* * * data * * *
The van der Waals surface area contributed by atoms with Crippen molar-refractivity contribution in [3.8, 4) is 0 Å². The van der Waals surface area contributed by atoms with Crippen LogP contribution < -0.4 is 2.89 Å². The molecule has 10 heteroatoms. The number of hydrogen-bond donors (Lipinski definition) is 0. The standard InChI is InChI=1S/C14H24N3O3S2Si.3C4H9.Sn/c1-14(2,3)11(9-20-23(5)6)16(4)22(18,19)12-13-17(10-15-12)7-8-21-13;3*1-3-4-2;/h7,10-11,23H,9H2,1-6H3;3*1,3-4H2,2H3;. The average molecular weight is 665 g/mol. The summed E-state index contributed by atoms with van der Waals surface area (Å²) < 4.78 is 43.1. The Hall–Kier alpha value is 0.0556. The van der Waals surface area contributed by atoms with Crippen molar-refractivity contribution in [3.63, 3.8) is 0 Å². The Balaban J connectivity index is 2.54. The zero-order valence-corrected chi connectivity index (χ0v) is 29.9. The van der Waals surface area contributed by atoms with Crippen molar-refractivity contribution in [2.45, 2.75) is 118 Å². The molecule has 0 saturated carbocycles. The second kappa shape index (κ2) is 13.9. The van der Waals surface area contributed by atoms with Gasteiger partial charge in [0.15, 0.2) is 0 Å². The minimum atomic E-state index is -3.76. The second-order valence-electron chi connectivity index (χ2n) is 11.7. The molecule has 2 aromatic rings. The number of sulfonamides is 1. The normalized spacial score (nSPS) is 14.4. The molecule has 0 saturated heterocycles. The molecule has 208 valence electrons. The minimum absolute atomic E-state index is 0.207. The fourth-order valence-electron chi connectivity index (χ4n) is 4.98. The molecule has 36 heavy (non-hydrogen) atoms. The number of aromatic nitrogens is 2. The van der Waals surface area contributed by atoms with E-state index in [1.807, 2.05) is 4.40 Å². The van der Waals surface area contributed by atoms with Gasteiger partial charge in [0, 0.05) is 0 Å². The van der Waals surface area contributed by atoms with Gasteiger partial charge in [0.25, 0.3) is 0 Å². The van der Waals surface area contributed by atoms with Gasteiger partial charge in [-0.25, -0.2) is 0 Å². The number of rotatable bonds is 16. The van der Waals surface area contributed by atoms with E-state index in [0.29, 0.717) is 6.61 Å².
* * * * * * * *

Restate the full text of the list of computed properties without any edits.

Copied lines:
The van der Waals surface area contributed by atoms with Crippen molar-refractivity contribution in [3.8, 4) is 0 Å². The van der Waals surface area contributed by atoms with Crippen LogP contribution < -0.4 is 2.89 Å². The molecule has 10 heteroatoms. The number of hydrogen-bond donors (Lipinski definition) is 0. The standard InChI is InChI=1S/C14H24N3O3S2Si.3C4H9.Sn/c1-14(2,3)11(9-20-23(5)6)16(4)22(18,19)12-13-17(10-15-12)7-8-21-13;3*1-3-4-2;/h7,10-11,23H,9H2,1-6H3;3*1,3-4H2,2H3;. The average molecular weight is 665 g/mol. The summed E-state index contributed by atoms with van der Waals surface area (Å²) < 4.78 is 43.1. The Hall–Kier alpha value is 0.0556. The van der Waals surface area contributed by atoms with Crippen molar-refractivity contribution in [3.63, 3.8) is 0 Å². The Balaban J connectivity index is 2.54. The zero-order valence-corrected chi connectivity index (χ0v) is 29.9. The van der Waals surface area contributed by atoms with Crippen molar-refractivity contribution in [2.45, 2.75) is 118 Å². The molecule has 0 saturated carbocycles. The second kappa shape index (κ2) is 13.9. The van der Waals surface area contributed by atoms with Gasteiger partial charge in [0.15, 0.2) is 0 Å². The minimum atomic E-state index is -3.76. The second-order valence-electron chi connectivity index (χ2n) is 11.7. The molecule has 2 aromatic rings. The number of sulfonamides is 1. The normalized spacial score (nSPS) is 14.4. The molecule has 0 saturated heterocycles. The molecule has 208 valence electrons. The minimum absolute atomic E-state index is 0.207. The fourth-order valence-electron chi connectivity index (χ4n) is 4.98. The molecule has 36 heavy (non-hydrogen) atoms. The number of aromatic nitrogens is 2. The van der Waals surface area contributed by atoms with E-state index in [1.807, 2.05) is 4.40 Å². The van der Waals surface area contributed by atoms with Gasteiger partial charge in [0, 0.05) is 0 Å². The van der Waals surface area contributed by atoms with Gasteiger partial charge in [0.25, 0.3) is 0 Å². The van der Waals surface area contributed by atoms with Gasteiger partial charge in [-0.25, -0.2) is 0 Å². The number of rotatable bonds is 16. The van der Waals surface area contributed by atoms with E-state index in [0.29, 0.717) is 6.61 Å².